Problem with Weber Performer grill with propane ignition problem

elyashAugust 5, 2012

Does anyone have a problem with the Weber Performer Grill with propane ignition temperature? We cannot get the grill about 200-250. I am wondering if the ignition does not light the coals well.

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Are the vents open? Does the charcoal look like it is burning properly - a gray ash over it?

I've found Weber support to be great. Why not give them a call. 800-446-1071

    Bookmark   August 6, 2012 at 7:12AM
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avidchef - I think you have found the problem. Your ignition isn't heating the coals to the point where they radiate a lot of heat. They should be ashy all over and glow when some air blows on them. When the coals are ready, you can't put a hand within a foot of them, it's that hot.

You could try a chimney starter. They're cheap and work efficiently. That way you could use your grill while you and Weber sort out the ignition problem. Mike's suggestion to call Weber is a good one.

Good luck,

    Bookmark   August 6, 2012 at 11:20AM
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That looks like a really nice kettle type grill.
BUT if the ignition starter does not work then you paid an extra $200 for nothing.
I would get that fixed asap and if it isn't fixable then return it while you still can.

It is a very good idea to have a gas burner start your coals like that.

    Bookmark   August 6, 2012 at 11:44AM
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The Weber Performer is a very nice grill. I have a couple friends who've had 'em for years. avidchef you're post os not very cleare regarding what 200-250 is. Assuming you mean the thermometer won't read above 200? a couple questions, did you read the manual? As others have said are all of charcoals ashed over completely. i.e., lit? How long are you firing the starter? Having the propane starter obviates the need for a chimney. and as someone else posted, call the Weber hotline.

    Bookmark   August 6, 2012 at 12:09PM
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I have the Weber Performer. It's an awesome grill. I used a Weber kettle for years with great success, but in a moment of weakness I retired it for a Weber Genesis gas grill. Gas grilling is convenient, but it's not the same. Last year I purchased the Weber Performer to get the convenience of gas starting, but the cooking flavor/performance of charcoal.

First, the propane assist is just a charcoal starter. I stack the charcoal in a compact pile over the starter and ignite it. Of course the bottom vents are wide open and the lid is off at this point. After about 3 or 4 minutes, I can hear the charcoal snapping, popping, and smoking to indicate it's "lit." I turn off the propane and let the charcoal burn down until nearly all sides are covered with fine layer of ash. Then, I knock the pile down and spread it evenly across the bottom grate for cooking.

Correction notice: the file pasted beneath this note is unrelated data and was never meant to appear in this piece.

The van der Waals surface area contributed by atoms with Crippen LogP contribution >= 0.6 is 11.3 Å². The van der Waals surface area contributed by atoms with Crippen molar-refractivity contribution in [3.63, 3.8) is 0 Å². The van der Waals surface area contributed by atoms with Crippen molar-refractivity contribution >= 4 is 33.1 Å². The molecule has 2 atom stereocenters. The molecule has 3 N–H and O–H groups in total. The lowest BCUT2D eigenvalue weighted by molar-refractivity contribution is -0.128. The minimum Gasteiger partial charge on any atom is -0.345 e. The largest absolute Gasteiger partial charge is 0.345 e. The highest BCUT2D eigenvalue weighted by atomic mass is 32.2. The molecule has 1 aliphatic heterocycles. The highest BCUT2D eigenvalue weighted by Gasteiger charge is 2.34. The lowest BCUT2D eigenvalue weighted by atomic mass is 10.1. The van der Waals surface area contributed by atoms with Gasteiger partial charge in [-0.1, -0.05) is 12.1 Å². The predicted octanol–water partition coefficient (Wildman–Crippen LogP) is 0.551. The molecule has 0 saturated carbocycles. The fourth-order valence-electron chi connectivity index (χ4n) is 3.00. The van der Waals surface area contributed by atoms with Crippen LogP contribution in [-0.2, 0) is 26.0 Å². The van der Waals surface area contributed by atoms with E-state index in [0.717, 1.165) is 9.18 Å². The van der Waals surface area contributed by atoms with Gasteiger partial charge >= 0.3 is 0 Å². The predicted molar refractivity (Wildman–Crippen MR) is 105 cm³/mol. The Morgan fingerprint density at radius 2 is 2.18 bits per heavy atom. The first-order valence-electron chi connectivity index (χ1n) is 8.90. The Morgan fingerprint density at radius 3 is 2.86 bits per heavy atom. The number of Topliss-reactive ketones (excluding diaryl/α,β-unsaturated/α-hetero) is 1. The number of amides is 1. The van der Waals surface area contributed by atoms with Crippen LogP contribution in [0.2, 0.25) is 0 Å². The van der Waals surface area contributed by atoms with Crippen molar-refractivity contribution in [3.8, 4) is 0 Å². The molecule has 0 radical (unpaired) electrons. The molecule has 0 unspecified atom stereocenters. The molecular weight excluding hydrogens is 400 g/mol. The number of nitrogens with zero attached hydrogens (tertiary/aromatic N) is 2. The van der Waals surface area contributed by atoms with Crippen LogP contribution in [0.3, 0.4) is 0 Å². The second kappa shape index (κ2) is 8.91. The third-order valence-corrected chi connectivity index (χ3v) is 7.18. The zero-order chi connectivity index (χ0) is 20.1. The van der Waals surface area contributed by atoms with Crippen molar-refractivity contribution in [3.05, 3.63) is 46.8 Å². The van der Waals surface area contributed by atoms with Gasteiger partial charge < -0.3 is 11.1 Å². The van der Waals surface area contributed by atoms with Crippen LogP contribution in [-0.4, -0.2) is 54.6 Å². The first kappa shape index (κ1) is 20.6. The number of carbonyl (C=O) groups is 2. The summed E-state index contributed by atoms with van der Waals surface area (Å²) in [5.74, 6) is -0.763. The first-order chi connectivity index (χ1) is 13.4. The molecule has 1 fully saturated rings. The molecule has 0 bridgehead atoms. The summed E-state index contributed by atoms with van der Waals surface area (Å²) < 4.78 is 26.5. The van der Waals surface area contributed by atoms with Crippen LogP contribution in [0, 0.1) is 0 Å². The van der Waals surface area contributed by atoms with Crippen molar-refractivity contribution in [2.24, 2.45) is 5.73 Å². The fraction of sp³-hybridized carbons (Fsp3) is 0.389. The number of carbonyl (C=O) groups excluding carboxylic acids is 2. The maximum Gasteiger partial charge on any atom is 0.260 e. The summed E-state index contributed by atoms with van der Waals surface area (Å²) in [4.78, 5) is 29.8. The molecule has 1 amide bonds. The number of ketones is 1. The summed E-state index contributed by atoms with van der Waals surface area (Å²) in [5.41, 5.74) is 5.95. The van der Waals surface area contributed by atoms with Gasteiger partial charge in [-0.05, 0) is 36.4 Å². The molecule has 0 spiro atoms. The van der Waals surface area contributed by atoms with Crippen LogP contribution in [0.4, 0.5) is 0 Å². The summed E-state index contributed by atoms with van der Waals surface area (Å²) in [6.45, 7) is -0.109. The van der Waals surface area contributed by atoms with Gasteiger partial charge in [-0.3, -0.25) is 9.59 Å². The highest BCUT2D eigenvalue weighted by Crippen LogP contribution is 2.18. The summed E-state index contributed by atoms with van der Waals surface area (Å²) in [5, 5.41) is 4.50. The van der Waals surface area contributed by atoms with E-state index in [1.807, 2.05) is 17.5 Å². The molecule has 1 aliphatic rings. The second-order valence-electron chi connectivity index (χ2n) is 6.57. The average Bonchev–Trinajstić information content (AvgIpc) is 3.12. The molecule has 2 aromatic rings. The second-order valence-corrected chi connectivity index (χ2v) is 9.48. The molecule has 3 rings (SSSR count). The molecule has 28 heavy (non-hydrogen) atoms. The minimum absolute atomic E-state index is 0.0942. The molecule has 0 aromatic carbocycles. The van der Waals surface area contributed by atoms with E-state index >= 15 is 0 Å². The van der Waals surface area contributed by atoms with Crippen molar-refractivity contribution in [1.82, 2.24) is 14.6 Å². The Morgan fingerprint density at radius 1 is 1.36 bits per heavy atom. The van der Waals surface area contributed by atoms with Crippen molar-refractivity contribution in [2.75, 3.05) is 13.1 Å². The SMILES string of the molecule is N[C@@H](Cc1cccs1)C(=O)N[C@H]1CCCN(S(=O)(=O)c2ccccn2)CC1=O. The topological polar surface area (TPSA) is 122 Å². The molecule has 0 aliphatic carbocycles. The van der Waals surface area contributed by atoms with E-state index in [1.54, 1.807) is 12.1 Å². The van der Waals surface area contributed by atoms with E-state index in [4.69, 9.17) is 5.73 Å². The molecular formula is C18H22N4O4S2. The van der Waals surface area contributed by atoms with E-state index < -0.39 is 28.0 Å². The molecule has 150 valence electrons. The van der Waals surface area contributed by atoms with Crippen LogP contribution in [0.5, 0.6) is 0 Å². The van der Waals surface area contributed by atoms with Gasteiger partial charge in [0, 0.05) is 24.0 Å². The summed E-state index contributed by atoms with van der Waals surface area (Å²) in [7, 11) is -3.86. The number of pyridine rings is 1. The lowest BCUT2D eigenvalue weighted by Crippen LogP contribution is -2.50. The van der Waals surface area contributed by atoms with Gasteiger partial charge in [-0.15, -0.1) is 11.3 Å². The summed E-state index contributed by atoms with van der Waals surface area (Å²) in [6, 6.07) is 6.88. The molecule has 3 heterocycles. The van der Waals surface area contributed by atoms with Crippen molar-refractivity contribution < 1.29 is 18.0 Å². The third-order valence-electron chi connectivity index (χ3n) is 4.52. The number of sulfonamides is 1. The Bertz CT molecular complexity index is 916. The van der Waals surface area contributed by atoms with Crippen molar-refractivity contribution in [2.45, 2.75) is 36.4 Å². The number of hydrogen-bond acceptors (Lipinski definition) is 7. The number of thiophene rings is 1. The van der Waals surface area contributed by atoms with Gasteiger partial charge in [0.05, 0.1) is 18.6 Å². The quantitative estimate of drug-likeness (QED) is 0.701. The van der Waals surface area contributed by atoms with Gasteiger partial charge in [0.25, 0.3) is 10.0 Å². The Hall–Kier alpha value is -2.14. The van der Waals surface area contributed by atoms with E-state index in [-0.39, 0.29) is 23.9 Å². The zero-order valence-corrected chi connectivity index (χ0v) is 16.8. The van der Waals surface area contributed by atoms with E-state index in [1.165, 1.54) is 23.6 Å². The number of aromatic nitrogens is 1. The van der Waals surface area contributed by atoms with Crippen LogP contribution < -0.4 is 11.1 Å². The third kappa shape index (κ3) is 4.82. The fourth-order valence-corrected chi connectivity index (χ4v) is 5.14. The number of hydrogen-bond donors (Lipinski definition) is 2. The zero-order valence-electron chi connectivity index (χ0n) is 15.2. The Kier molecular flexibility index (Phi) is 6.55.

Now, I put the top grate and the lid on and open the top vent wide open. I watch the temperature climb to >400 degrees, then open the lid and brush the top grate to clean it. Close the lid and use the upper and lower vents to control the airflow and thus the temperature. After some experience, I know just about how much to close them down to hit a temperature range I'm after.

This assumes you're using good quality charcoal and not using too much of it. I prefer the hardwood "lump" charcoal. The old standard Kingston briquets don't seem as high quality as they once were. If, for instance, I'm cooking hamburgers, I'll have just enough charcoal to cover the bottom grate with the chunks spaced 1/2" to 1" apart. Hamburgers cook pretty quickly.

Don't use the little half-round trays Weber includes to hold the charcoal for normal grilling. Those are for special circumstances when you want indirect heat.

When I'm done cooking, I close all the upper and lower vent to extinguish the charcoal. I use the leftover charcoal from the previous grilling as the base of for the next cooking and add a little more from the bag to make the pile I want.

If you aren't getting to the temperature you want, you may have crappy charcoal, inadequate airflow, or impatience.

    Bookmark   August 6, 2012 at 2:27PM
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My previous message should have said Kingsford charcoal, not Kingston.

One more tip, use the lower vent control lever in a back-and-forth motion BEFORE you begin to sweep the ashes into the built-in collection can. Clearing out any build up debris in the bottom of the kettle helps the airflow.

Return the lower vent to full open position before lighting the new charcoal.

    Bookmark   August 6, 2012 at 2:49PM
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